Many commentators have speculated that Moscow faces a potentially serious problem when those who have gone to fight in Ukraine return to Russia with their anger and their military skills, the Kremlin may face a more immediate danger: those returning are undercutting Russian propaganda about what is happening in Ukraine.
Today, Yekaterinburg’s independent online news agency reported that “about 180” volunteers from the Urals returned from Ukraine today and are telling their families, friends and the media that “local people [in Ukraine] called us occupiers,” an epithet that calls into question Moscow’s messages.
The returnees were led by Vladimir Yefimov, the spetsnaz veteran who recruited them to go to Ukraine in the first place. When they left for Ukraine in March, they formed “the largest official local group of volunteers since the declaration of the armistice. Only half returned today; the rest continue to fight in the guard of the Donetsk People’s Republic.
“We worked in guard posts and went on patrol,” Yefimov said. “There were no serious battles,” only occasional shooting and provocations. But the weather in the Donbas was terrible and everyone suffered with the flu, heart problems and lung infections.
He added that he and his men “had become disappointed in the Donetsk People’s Republic to which they had gone initially because of its ‘duplicitous leadership’ and the attitudes of the local population.”
But it was the attitude of the local people in Luhansk, he said, that really repelled him. “They are clearly drawn to Ukraine. They pay taxes to it. And the local population in some places calls us occupiers. We simply lost the desire to work in this republic and transferred to the Donetsk People’s Republic” where the situation is “much better.”
Yefimov told the Yekaterinburg journalists that he had had to pay for the train tickets of his men back home because of a quarrel he had with his original sponsor: That individual objected to the fact that he had named him during a media interview despite the fact that he wanted to remain anonymous.
Despite all this, Yefimov said, he “plans to prepare a new group of volunteers” and has already found 40 who are ready to go. But his words about how the people of the Donbas really view “Russian volunteers” like himself are likely to have a bigger impact on future events than anything he or they might do in Donetsk.
DEBALTSEVE, Ukraine — The familiar thump! thump! thump! of shelling a few kilometers away is suddenly broken by the staccato rat-a-tat-tat-tat! of automatic gunfire. We all stop, crouch a little, and look around.
“That is a new sound,” says Arkady Nesterenko, our TV/radio journalist companion from Belarus.
We all laugh. He’s right, the gunfire is a new sound, and a troubling one. It means our 700-kilometre journey from Kyiv to this area has taken us deeper toward the fighting most of us have only seen on TV or the internet.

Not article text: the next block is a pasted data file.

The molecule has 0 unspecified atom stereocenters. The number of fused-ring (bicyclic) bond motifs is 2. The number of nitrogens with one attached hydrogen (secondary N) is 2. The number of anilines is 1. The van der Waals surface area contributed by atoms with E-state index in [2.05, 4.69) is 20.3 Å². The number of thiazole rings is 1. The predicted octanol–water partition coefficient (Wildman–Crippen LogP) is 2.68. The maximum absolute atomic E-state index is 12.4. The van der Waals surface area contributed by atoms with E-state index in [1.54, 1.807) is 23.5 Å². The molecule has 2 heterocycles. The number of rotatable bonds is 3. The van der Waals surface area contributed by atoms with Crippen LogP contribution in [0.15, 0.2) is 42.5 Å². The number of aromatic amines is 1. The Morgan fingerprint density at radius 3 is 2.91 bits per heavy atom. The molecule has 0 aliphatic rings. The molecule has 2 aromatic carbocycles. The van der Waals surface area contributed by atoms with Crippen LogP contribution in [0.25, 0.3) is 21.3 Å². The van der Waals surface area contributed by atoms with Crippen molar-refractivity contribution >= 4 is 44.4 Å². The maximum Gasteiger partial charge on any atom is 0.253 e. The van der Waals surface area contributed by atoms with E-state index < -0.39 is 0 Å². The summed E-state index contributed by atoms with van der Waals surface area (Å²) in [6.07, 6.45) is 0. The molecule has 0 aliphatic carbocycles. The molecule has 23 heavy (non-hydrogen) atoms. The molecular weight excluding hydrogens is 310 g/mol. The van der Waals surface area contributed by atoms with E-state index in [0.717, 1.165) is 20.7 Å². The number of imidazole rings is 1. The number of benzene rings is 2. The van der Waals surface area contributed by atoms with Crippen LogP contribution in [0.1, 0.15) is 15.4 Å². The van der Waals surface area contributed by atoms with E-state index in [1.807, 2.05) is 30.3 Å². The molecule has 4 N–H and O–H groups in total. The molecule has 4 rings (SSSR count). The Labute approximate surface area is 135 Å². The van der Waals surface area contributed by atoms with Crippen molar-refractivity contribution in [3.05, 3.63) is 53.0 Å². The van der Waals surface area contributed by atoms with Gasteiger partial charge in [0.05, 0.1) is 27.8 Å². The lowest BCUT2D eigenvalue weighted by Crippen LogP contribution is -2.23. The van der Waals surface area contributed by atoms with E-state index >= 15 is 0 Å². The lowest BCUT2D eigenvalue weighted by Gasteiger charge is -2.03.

The five of us — two volunteers bringing supplies to Ukrainian troops, two journalists and a journalist/interpreter — are just outside this town of Debaltseve in Donetsk oblast, near the border with the region of Luhansk. Dusk is descending like a comforting quilt, obscuring the nearby tank, concrete barriers, sandbagged bunker and armed Ukrainian soldiers as they check our papers on this rural road. We have been through this many times before. But the checkpoints now are closer together, the inspections tougher, to control the movement of people and materials.
Our driver and co-leader is Sergey Golub, a 45-year-old former staff sergeant in the Soviet army. Tall, lanky and likeable, he looks like a movie star and drives like Mario Andretti. Serious about helping the soldiers, he nevertheless likes a joke. After inviting me to drive the van for a while, he quips: “We have a saying in Ukraine: the driver pays for the gas.”
Sergey and his friend Valerii, who shares the driving and owns this 2010 Opel Vivaro CDTI van, are veterans of the EuroMaidan Revoluton in Kyiv last winter, when hundreds of thousands of people demanded democracy and rule of law in Ukraine and closer ties to the European Union. A man was shot and killed beside Sergey Feb. 20, when numerous protesters fell from gunfire, believed to be from either state security personnel or Russian snipers in high-rise apartments.
The demonstrations by all ages and sectors of Ukrainian society (they were started by students) prompted former president Viktor Yanukovych to flee to Russia, and Sergey was pleased. Like many here, he reviles the man for his corruption (padding his own pockets and those of friends and wasting public money) and for turning away from an association agreement with the European Union, seen as the lynchpin for progress in this debt-ridden state. Yanukovych was taking Ukraine closer into Moscow’s prickly embrace when the people said no.